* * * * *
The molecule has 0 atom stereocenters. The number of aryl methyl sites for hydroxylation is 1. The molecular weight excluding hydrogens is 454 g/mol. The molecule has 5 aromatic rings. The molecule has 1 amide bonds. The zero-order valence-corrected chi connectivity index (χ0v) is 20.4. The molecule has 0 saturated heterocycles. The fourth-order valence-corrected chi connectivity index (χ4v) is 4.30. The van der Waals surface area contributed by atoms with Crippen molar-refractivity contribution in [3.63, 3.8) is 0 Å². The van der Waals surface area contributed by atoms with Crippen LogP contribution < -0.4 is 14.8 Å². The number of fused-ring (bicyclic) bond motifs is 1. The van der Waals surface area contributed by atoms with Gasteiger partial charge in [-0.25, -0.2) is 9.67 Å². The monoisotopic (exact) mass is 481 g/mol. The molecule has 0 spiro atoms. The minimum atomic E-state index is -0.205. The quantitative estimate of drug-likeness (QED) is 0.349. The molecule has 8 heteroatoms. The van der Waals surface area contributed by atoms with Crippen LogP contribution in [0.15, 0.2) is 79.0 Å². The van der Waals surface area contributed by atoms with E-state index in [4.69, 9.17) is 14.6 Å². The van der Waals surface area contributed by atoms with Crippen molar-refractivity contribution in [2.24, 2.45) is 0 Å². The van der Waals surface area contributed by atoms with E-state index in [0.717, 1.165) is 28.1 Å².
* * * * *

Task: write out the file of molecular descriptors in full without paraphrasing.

The molecule has 0 atom stereocenters. The number of aryl methyl sites for hydroxylation is 1. The molecular weight excluding hydrogens is 454 g/mol. The molecule has 5 aromatic rings. The molecule has 1 amide bonds. The zero-order valence-corrected chi connectivity index (χ0v) is 20.4. The molecule has 0 saturated heterocycles. The fourth-order valence-corrected chi connectivity index (χ4v) is 4.30. The van der Waals surface area contributed by atoms with Crippen molar-refractivity contribution in [3.63, 3.8) is 0 Å². The van der Waals surface area contributed by atoms with Crippen LogP contribution < -0.4 is 14.8 Å². The number of fused-ring (bicyclic) bond motifs is 1. The van der Waals surface area contributed by atoms with Gasteiger partial charge in [-0.25, -0.2) is 9.67 Å². The monoisotopic (exact) mass is 481 g/mol. The molecule has 0 spiro atoms. The minimum atomic E-state index is -0.205. The quantitative estimate of drug-likeness (QED) is 0.349. The molecule has 8 heteroatoms. The van der Waals surface area contributed by atoms with Crippen LogP contribution in [0.15, 0.2) is 79.0 Å². The van der Waals surface area contributed by atoms with E-state index in [4.69, 9.17) is 14.6 Å². The van der Waals surface area contributed by atoms with Crippen molar-refractivity contribution in [2.24, 2.45) is 0 Å². The van der Waals surface area contributed by atoms with E-state index in [0.717, 1.165) is 28.1 Å².